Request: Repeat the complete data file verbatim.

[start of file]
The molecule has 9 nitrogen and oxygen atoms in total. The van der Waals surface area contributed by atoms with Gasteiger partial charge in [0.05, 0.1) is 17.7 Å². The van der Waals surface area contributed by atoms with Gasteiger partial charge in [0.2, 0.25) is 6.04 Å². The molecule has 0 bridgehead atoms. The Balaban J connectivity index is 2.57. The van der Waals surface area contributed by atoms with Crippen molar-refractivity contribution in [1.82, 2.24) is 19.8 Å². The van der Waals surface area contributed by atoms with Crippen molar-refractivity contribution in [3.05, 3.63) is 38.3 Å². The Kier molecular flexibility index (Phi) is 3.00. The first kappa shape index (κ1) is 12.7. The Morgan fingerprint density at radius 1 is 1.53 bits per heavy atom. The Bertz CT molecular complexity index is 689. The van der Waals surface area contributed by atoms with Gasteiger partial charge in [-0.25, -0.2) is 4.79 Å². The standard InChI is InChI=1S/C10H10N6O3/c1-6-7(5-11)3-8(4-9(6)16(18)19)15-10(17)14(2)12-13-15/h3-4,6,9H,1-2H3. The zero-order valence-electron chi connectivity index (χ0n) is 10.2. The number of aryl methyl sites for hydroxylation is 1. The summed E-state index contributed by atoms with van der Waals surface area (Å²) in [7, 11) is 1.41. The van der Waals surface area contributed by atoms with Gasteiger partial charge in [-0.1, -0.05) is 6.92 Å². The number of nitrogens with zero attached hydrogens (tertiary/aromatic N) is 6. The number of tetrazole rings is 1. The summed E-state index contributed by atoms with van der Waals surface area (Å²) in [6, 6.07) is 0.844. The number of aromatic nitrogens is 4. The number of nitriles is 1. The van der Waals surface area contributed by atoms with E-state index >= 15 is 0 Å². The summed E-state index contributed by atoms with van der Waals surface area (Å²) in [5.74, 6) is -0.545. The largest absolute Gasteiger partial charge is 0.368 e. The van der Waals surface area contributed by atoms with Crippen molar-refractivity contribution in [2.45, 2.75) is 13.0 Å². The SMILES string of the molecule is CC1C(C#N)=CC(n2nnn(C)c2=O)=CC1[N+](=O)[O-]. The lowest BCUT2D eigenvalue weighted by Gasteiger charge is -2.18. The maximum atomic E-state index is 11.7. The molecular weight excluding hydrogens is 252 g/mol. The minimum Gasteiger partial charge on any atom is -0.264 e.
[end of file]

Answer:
The molecule has 9 nitrogen and oxygen atoms in total. The van der Waals surface area contributed by atoms with Gasteiger partial charge in [0.05, 0.1) is 17.7 Å². The van der Waals surface area contributed by atoms with Gasteiger partial charge in [0.2, 0.25) is 6.04 Å². The molecule has 0 bridgehead atoms. The Balaban J connectivity index is 2.57. The van der Waals surface area contributed by atoms with Crippen molar-refractivity contribution in [1.82, 2.24) is 19.8 Å². The van der Waals surface area contributed by atoms with Crippen molar-refractivity contribution in [3.05, 3.63) is 38.3 Å². The Kier molecular flexibility index (Phi) is 3.00. The first kappa shape index (κ1) is 12.7. The Morgan fingerprint density at radius 1 is 1.53 bits per heavy atom. The Bertz CT molecular complexity index is 689. The van der Waals surface area contributed by atoms with Gasteiger partial charge in [-0.25, -0.2) is 4.79 Å². The standard InChI is InChI=1S/C10H10N6O3/c1-6-7(5-11)3-8(4-9(6)16(18)19)15-10(17)14(2)12-13-15/h3-4,6,9H,1-2H3. The zero-order valence-electron chi connectivity index (χ0n) is 10.2. The number of aryl methyl sites for hydroxylation is 1. The summed E-state index contributed by atoms with van der Waals surface area (Å²) in [7, 11) is 1.41. The van der Waals surface area contributed by atoms with Gasteiger partial charge in [-0.1, -0.05) is 6.92 Å². The number of nitrogens with zero attached hydrogens (tertiary/aromatic N) is 6. The number of tetrazole rings is 1. The summed E-state index contributed by atoms with van der Waals surface area (Å²) in [6, 6.07) is 0.844. The number of aromatic nitrogens is 4. The number of nitriles is 1. The van der Waals surface area contributed by atoms with E-state index >= 15 is 0 Å². The summed E-state index contributed by atoms with van der Waals surface area (Å²) in [5.74, 6) is -0.545. The largest absolute Gasteiger partial charge is 0.368 e. The van der Waals surface area contributed by atoms with Crippen molar-refractivity contribution in [2.45, 2.75) is 13.0 Å². The SMILES string of the molecule is CC1C(C#N)=CC(n2nnn(C)c2=O)=CC1[N+](=O)[O-]. The lowest BCUT2D eigenvalue weighted by Gasteiger charge is -2.18. The maximum atomic E-state index is 11.7. The molecular weight excluding hydrogens is 252 g/mol. The minimum Gasteiger partial charge on any atom is -0.264 e.